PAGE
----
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Do treatment decisions depend on physicians' financial incentives?

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  • Brekke, Kurt R.
  • Holmås, Tor Helge
  • Monstad, Karin
  • Straume, Odd Rune

Abstract

We study how General Practitioners (GPs) respond to fee changes with respect to the number of visits and treatment intensity. Our empirical strategy is to exploit within GP variation in the fee schedule due to specialisation in general medicine that implies a higher consultation fee, and to use only a narrow time window around the date of the fee change to identify the GPs' supply responses. Making use of detailed administrative claims data covering all GPs in Norway over a six-year period (2006-2011), we find that a higher consultation fee increases the number of visits (with an elasticity of 0.2), but reduces the treatment intensity per visit (and per patient). This is a pure substitution effect where GPs respond to the fee increase by seeing more patients but spending less time with each, without changing the total amount of time spent per month treating patients. Thus, our analysis suggests that fee-for-service is a powerful policy instrument that needs to be carefully designed in order to ensure optimal provision of care.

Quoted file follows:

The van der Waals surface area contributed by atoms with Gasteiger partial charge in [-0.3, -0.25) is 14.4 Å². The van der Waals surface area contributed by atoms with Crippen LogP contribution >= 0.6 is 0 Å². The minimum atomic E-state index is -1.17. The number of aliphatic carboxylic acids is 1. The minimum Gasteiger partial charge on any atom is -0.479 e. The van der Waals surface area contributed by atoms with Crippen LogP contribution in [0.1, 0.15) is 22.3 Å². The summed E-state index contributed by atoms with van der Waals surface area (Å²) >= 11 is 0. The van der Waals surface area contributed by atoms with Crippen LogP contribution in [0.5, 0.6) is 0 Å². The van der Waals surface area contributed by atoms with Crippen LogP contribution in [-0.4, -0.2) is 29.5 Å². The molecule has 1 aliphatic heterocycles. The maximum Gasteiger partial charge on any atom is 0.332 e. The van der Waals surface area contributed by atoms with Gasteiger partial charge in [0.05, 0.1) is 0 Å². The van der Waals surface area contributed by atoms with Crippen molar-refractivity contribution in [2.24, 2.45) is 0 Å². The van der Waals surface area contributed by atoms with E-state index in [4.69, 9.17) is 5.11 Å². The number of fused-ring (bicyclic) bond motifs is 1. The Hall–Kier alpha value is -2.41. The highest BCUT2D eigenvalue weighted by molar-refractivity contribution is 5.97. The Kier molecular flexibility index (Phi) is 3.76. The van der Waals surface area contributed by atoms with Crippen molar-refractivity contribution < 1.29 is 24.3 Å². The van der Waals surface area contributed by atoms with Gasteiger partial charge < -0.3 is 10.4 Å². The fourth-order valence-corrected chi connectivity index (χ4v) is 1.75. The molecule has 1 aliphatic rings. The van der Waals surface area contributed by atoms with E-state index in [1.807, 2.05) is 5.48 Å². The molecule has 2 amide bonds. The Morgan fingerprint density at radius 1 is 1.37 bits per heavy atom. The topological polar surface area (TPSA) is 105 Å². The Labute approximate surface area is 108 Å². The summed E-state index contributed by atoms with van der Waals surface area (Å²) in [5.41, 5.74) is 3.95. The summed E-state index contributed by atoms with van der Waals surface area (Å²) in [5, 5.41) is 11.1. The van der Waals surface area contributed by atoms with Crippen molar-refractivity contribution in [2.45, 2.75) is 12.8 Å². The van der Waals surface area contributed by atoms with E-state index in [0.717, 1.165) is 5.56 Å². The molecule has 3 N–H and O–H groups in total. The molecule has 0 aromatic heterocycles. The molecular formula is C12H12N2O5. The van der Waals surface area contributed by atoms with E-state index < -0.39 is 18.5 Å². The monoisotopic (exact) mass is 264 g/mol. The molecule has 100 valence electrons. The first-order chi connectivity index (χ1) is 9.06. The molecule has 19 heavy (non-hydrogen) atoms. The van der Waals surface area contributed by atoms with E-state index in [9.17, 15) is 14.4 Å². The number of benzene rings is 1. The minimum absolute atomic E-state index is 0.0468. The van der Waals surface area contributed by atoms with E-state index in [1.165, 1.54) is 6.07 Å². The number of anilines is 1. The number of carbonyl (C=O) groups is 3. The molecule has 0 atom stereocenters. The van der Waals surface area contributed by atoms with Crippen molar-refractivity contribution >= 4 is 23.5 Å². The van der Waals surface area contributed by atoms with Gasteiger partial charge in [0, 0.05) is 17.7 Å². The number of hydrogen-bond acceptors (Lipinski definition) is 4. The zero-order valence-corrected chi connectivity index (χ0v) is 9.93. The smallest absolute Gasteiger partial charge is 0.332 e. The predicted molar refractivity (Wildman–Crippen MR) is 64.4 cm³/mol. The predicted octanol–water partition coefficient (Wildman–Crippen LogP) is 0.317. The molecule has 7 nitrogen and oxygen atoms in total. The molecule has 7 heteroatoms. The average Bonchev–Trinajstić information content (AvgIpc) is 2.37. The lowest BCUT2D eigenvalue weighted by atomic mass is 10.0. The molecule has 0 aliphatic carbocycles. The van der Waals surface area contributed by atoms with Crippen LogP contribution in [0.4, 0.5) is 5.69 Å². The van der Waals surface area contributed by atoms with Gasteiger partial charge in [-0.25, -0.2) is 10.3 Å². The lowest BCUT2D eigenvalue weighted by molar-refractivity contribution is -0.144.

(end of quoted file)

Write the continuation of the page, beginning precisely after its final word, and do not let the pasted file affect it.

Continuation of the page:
Suggested Citation

  • Brekke, Kurt R. & Holmås, Tor Helge & Monstad, Karin & Straume, Odd Rune, 2017. "Do treatment decisions depend on physicians' financial incentives?," Journal of Public Economics, Elsevier, vol. 155(C), pages 74-92.
  • Handle: RePEc:eee:pubeco:v:155:y:2017:i:c:p:74-92
    DOI: 10.1016/j.jpubeco.2017.09.012
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    References listed on IDEAS

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    Cited by:

    1. Hafner, Lucas & Reif, Simon & Seebauer, Michael, 2017. "Physician behavior under prospective payment schemes: Evidence from artefactual field and lab experiments," FAU Discussion Papers in Economics 18/2017, Friedrich-Alexander University Erlangen-Nuremberg, Institute for Economics.

    More about this item

    Keywords

    General Practitioners; Fee-for-service; Profit-motivation;

    JEL classification:

    • H42 - Public Economics - - Publicly Provided Goods - - - Publicly Provided Private Goods
    • H51 - Public Economics - - National Government Expenditures and Related Policies - - - Government Expenditures and Health
    • I11 - Health, Education, and Welfare - - Health - - - Analysis of Health Care Markets
    • I18 - Health, Education, and Welfare - - Health - - - Government Policy; Regulation; Public Health

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